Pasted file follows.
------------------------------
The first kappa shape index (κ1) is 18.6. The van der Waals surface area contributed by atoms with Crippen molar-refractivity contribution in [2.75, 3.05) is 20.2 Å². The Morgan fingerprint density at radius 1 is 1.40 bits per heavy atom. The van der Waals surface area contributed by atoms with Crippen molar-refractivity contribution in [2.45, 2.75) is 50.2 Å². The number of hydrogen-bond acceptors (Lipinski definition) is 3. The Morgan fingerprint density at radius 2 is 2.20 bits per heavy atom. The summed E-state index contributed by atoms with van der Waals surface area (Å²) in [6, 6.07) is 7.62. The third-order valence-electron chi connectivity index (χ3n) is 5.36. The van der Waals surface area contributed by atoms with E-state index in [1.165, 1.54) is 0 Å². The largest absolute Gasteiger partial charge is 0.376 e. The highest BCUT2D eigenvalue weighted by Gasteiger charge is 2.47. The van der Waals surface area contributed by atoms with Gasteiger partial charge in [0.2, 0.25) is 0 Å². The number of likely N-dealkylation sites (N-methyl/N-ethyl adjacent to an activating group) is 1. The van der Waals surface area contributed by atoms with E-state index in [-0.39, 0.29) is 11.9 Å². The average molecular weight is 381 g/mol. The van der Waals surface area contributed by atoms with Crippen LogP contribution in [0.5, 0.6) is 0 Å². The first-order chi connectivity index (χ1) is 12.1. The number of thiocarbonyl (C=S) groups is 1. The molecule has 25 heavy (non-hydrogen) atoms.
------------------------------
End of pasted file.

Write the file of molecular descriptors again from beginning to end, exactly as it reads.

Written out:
The first kappa shape index (κ1) is 18.6. The van der Waals surface area contributed by atoms with Crippen molar-refractivity contribution in [2.75, 3.05) is 20.2 Å². The Morgan fingerprint density at radius 1 is 1.40 bits per heavy atom. The van der Waals surface area contributed by atoms with Crippen molar-refractivity contribution in [2.45, 2.75) is 50.2 Å². The number of hydrogen-bond acceptors (Lipinski definition) is 3. The Morgan fingerprint density at radius 2 is 2.20 bits per heavy atom. The summed E-state index contributed by atoms with van der Waals surface area (Å²) in [6, 6.07) is 7.62. The third-order valence-electron chi connectivity index (χ3n) is 5.36. The van der Waals surface area contributed by atoms with E-state index in [1.165, 1.54) is 0 Å². The largest absolute Gasteiger partial charge is 0.376 e. The highest BCUT2D eigenvalue weighted by Gasteiger charge is 2.47. The van der Waals surface area contributed by atoms with Gasteiger partial charge in [0.2, 0.25) is 0 Å². The number of likely N-dealkylation sites (N-methyl/N-ethyl adjacent to an activating group) is 1. The van der Waals surface area contributed by atoms with E-state index in [-0.39, 0.29) is 11.9 Å². The average molecular weight is 381 g/mol. The van der Waals surface area contributed by atoms with Crippen LogP contribution in [0.5, 0.6) is 0 Å². The first-order chi connectivity index (χ1) is 12.1. The number of thiocarbonyl (C=S) groups is 1. The molecule has 25 heavy (non-hydrogen) atoms.